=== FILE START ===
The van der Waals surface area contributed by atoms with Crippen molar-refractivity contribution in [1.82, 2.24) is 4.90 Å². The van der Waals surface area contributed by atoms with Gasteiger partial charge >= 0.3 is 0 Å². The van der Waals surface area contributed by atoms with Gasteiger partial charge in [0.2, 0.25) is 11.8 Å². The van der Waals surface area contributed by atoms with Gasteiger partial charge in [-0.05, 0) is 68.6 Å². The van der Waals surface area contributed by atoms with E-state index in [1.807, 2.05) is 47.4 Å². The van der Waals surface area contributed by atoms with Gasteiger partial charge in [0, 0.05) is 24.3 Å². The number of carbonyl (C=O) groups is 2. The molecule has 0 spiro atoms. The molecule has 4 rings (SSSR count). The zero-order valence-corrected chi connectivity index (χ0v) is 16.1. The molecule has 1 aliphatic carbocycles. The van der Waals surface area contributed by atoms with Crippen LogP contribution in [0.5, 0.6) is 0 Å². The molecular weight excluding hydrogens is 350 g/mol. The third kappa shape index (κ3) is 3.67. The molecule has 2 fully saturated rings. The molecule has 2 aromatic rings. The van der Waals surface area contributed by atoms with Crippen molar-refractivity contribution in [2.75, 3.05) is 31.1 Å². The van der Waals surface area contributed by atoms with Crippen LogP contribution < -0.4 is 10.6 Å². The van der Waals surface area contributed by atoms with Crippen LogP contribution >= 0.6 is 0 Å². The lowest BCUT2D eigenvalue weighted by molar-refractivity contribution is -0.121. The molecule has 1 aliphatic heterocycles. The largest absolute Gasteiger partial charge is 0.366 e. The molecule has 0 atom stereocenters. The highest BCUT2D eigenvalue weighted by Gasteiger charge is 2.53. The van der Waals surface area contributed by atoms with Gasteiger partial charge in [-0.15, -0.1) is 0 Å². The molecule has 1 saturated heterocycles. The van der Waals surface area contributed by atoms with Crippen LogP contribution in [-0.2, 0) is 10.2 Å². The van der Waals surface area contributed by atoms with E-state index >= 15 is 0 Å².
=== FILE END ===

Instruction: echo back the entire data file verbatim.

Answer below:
The van der Waals surface area contributed by atoms with Crippen molar-refractivity contribution in [1.82, 2.24) is 4.90 Å². The van der Waals surface area contributed by atoms with Gasteiger partial charge >= 0.3 is 0 Å². The van der Waals surface area contributed by atoms with Gasteiger partial charge in [0.2, 0.25) is 11.8 Å². The van der Waals surface area contributed by atoms with Gasteiger partial charge in [-0.05, 0) is 68.6 Å². The van der Waals surface area contributed by atoms with E-state index in [1.807, 2.05) is 47.4 Å². The van der Waals surface area contributed by atoms with Gasteiger partial charge in [0, 0.05) is 24.3 Å². The number of carbonyl (C=O) groups is 2. The molecule has 0 spiro atoms. The molecule has 4 rings (SSSR count). The zero-order valence-corrected chi connectivity index (χ0v) is 16.1. The molecule has 1 aliphatic carbocycles. The van der Waals surface area contributed by atoms with Crippen LogP contribution in [0.5, 0.6) is 0 Å². The molecular weight excluding hydrogens is 350 g/mol. The third kappa shape index (κ3) is 3.67. The molecule has 2 fully saturated rings. The molecule has 2 aromatic rings. The van der Waals surface area contributed by atoms with Crippen molar-refractivity contribution in [2.75, 3.05) is 31.1 Å². The van der Waals surface area contributed by atoms with Crippen LogP contribution < -0.4 is 10.6 Å². The van der Waals surface area contributed by atoms with Crippen LogP contribution >= 0.6 is 0 Å². The lowest BCUT2D eigenvalue weighted by molar-refractivity contribution is -0.121. The molecule has 1 aliphatic heterocycles. The largest absolute Gasteiger partial charge is 0.366 e. The molecule has 0 atom stereocenters. The highest BCUT2D eigenvalue weighted by Gasteiger charge is 2.53. The van der Waals surface area contributed by atoms with Gasteiger partial charge in [-0.15, -0.1) is 0 Å². The molecule has 1 saturated heterocycles. The van der Waals surface area contributed by atoms with Crippen LogP contribution in [-0.2, 0) is 10.2 Å². The van der Waals surface area contributed by atoms with E-state index >= 15 is 0 Å².